Tuesday, 2 December 2014

Measures to preserve Ubin's rustic charm

PM lauds community's efforts; island can be a 'cradle for sustainable living'
By Nur Asyiqin Mohamad Salleh, The Straits Times, 1 Dec 2014

THE preservation of Pulau Ubin will be the main focus of a new initiative that will see the Government working with the community to retain the island's rustic charm.

Part of the plans include studies to tackle shoreline erosion, which is as bad as 40m in northern Ubin, planting trees and supporting the recovery of endangered plants and animals.

Minister of State for National Development Desmond Lee, who is overseeing the effort, said these are the first wave of ideas thrown up by the Ubin Project, announced in March to generate ideas from the public on how to sustain Ubin's special character.

More than 2,000 ideas have come in, and a Friends of Ubin Network (FUN) was formed for discussions between concerned citizens and the authorities.

Yesterday, Prime Minister Lee Hsien Loong held up these efforts as an example of how Singaporeans can do their part for the environment and Ubin when he visited the island for Ubin Day - last celebrated over a decade ago - where volunteers organised tours and talks for the public.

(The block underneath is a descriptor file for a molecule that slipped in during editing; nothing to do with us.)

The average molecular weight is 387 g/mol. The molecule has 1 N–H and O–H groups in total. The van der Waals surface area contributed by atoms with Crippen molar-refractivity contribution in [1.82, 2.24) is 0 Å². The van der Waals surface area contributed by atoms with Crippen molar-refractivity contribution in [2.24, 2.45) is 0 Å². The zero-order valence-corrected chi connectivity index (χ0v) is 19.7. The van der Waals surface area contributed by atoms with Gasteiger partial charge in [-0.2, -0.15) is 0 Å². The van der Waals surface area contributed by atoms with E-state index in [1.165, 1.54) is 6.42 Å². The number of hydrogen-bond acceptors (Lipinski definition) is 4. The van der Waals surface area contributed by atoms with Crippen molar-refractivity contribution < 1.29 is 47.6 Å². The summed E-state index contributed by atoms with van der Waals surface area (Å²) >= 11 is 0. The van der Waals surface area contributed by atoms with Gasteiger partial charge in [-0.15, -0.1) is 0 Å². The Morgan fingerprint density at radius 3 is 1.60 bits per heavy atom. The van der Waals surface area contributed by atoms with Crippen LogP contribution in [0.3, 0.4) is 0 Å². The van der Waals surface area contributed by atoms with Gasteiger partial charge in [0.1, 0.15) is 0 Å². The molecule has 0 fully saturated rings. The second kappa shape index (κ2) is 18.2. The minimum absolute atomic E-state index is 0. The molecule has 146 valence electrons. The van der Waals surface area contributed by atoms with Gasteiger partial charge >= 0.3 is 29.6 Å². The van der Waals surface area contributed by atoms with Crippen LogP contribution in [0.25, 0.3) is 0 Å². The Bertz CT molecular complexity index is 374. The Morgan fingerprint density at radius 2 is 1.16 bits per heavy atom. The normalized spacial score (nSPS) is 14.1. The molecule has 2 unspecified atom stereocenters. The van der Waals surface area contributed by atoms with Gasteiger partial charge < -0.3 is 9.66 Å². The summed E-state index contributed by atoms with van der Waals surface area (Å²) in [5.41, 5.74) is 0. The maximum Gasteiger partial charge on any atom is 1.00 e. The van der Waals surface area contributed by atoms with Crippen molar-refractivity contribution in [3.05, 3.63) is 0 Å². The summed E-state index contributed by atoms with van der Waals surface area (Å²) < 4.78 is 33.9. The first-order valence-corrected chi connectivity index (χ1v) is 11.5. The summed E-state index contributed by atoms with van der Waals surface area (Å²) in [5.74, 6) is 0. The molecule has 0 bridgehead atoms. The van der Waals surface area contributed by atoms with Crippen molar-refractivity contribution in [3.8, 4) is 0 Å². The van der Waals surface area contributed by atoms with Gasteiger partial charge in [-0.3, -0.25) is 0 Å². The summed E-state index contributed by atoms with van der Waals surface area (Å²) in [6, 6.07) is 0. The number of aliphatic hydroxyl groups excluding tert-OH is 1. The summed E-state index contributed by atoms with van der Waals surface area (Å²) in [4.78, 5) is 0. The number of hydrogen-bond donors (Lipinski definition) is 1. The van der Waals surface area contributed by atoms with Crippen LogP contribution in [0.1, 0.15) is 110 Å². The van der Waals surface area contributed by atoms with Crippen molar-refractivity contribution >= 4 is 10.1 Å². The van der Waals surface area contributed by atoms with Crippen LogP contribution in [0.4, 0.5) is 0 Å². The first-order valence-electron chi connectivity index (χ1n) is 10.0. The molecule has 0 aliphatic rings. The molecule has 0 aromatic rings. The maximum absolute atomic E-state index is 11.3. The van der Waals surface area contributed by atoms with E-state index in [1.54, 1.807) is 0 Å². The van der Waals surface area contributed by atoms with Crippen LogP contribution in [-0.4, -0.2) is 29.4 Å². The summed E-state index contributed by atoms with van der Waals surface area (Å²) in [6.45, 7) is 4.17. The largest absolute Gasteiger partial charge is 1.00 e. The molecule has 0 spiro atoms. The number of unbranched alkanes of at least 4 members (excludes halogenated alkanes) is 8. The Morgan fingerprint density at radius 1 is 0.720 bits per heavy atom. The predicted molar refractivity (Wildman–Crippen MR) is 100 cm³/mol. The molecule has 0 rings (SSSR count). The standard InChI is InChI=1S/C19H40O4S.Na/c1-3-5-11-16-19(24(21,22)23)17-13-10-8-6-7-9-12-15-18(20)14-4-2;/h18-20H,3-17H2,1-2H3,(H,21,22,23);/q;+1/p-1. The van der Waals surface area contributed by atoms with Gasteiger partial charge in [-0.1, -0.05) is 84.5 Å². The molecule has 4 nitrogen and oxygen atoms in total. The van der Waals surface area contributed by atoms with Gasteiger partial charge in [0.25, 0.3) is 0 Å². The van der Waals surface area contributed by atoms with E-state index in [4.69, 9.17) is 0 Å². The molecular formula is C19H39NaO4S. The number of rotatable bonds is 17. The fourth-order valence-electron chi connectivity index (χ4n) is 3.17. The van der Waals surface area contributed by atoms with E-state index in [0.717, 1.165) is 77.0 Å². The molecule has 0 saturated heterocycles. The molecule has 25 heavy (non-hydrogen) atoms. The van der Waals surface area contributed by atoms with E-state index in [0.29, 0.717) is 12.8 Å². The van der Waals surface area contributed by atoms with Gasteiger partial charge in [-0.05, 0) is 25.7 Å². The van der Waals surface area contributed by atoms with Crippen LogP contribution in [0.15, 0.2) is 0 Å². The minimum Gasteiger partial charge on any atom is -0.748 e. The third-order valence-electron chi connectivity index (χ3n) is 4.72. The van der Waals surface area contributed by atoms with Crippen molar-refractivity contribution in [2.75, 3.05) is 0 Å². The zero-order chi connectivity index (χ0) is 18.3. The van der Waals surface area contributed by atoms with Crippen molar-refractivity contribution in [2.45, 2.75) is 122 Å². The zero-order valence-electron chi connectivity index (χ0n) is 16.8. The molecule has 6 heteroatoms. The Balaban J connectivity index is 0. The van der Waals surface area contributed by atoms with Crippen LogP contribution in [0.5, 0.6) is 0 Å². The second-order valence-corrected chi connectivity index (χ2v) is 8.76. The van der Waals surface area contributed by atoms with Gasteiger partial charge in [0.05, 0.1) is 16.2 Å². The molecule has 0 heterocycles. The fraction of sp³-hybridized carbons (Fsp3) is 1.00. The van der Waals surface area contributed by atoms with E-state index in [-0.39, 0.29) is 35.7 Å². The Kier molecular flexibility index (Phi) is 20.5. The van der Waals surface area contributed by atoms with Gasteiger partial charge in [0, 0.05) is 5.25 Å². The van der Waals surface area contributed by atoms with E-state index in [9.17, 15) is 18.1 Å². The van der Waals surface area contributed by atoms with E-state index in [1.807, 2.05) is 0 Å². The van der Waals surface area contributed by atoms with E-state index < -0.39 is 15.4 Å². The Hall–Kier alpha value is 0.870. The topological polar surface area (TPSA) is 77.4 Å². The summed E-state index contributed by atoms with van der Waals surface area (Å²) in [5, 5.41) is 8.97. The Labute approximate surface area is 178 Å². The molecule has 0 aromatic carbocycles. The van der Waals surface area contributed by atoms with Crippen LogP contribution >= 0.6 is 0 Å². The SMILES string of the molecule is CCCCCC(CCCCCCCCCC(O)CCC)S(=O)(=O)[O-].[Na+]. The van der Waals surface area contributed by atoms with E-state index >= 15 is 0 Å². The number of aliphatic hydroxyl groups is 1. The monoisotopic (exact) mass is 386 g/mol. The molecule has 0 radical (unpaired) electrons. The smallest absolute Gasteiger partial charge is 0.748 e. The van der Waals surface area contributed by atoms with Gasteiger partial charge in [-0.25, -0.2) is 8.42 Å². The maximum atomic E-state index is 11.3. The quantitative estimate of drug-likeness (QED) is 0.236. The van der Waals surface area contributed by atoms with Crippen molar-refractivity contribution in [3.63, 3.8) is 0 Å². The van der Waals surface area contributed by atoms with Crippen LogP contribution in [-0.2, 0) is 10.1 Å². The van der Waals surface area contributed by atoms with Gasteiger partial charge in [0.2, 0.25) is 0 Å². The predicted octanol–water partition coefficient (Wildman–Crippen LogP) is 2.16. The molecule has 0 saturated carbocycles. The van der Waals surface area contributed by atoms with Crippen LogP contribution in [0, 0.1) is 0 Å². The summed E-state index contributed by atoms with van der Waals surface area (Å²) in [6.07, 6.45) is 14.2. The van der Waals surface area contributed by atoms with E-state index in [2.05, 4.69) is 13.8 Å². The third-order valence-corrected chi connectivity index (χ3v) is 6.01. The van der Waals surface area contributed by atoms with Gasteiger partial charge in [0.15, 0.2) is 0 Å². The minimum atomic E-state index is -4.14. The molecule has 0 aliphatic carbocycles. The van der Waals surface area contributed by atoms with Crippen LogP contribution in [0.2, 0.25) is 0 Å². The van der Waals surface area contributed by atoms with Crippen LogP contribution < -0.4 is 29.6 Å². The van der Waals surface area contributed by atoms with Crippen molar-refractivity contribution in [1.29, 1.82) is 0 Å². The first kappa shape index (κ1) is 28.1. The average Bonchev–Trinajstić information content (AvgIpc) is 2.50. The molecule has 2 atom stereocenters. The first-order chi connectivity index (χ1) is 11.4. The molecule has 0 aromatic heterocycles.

Ubin Day was first held in 2002, and ended after its second run the next year. Its comeback this year was suggested by FUN.

"We can do much more," said PM Lee in a short speech, before he set off for a tour of the island.

These include preserving nature and biodiversity, documenting Ubin's heritage and culture, pursuing outdoor activities, and making Ubin a field lab as well as a "cradle for sustainable living".

"I'm glad that through this we have involved many Singaporeans interested in Ubin to come up with ideas and to pool the ideas so we can do something about it."

PM Lee recalled how he made trips to Ubin for seafood and cycling and spent 17 days on the island as a teenager on a course at Outward Bound Singapore. "I've accumulated many good memories of Ubin, like many Singaporeans. And I hope our children, too, will also have the chance to do the same as they grow up," he said.